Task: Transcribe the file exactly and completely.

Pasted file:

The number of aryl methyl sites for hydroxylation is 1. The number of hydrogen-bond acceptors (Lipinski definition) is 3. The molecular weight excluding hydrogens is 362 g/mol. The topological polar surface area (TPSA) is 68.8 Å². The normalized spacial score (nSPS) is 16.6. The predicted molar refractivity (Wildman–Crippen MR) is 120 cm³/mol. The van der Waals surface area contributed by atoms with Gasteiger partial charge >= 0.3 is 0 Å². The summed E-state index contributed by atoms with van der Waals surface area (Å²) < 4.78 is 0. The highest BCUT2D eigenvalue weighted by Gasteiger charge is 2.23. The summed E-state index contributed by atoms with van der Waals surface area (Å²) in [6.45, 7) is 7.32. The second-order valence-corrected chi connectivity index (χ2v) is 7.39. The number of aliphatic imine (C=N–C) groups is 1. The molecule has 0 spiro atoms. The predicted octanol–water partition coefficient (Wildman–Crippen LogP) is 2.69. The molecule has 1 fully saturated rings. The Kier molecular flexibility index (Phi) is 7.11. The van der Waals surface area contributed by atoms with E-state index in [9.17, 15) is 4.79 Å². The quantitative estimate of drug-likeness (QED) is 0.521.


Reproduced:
The number of aryl methyl sites for hydroxylation is 1. The number of hydrogen-bond acceptors (Lipinski definition) is 3. The molecular weight excluding hydrogens is 362 g/mol. The topological polar surface area (TPSA) is 68.8 Å². The normalized spacial score (nSPS) is 16.6. The predicted molar refractivity (Wildman–Crippen MR) is 120 cm³/mol. The van der Waals surface area contributed by atoms with Gasteiger partial charge >= 0.3 is 0 Å². The summed E-state index contributed by atoms with van der Waals surface area (Å²) < 4.78 is 0. The highest BCUT2D eigenvalue weighted by Gasteiger charge is 2.23. The summed E-state index contributed by atoms with van der Waals surface area (Å²) in [6.45, 7) is 7.32. The second-order valence-corrected chi connectivity index (χ2v) is 7.39. The number of aliphatic imine (C=N–C) groups is 1. The molecule has 0 spiro atoms. The predicted octanol–water partition coefficient (Wildman–Crippen LogP) is 2.69. The molecule has 1 fully saturated rings. The Kier molecular flexibility index (Phi) is 7.11. The van der Waals surface area contributed by atoms with E-state index in [9.17, 15) is 4.79 Å². The quantitative estimate of drug-likeness (QED) is 0.521.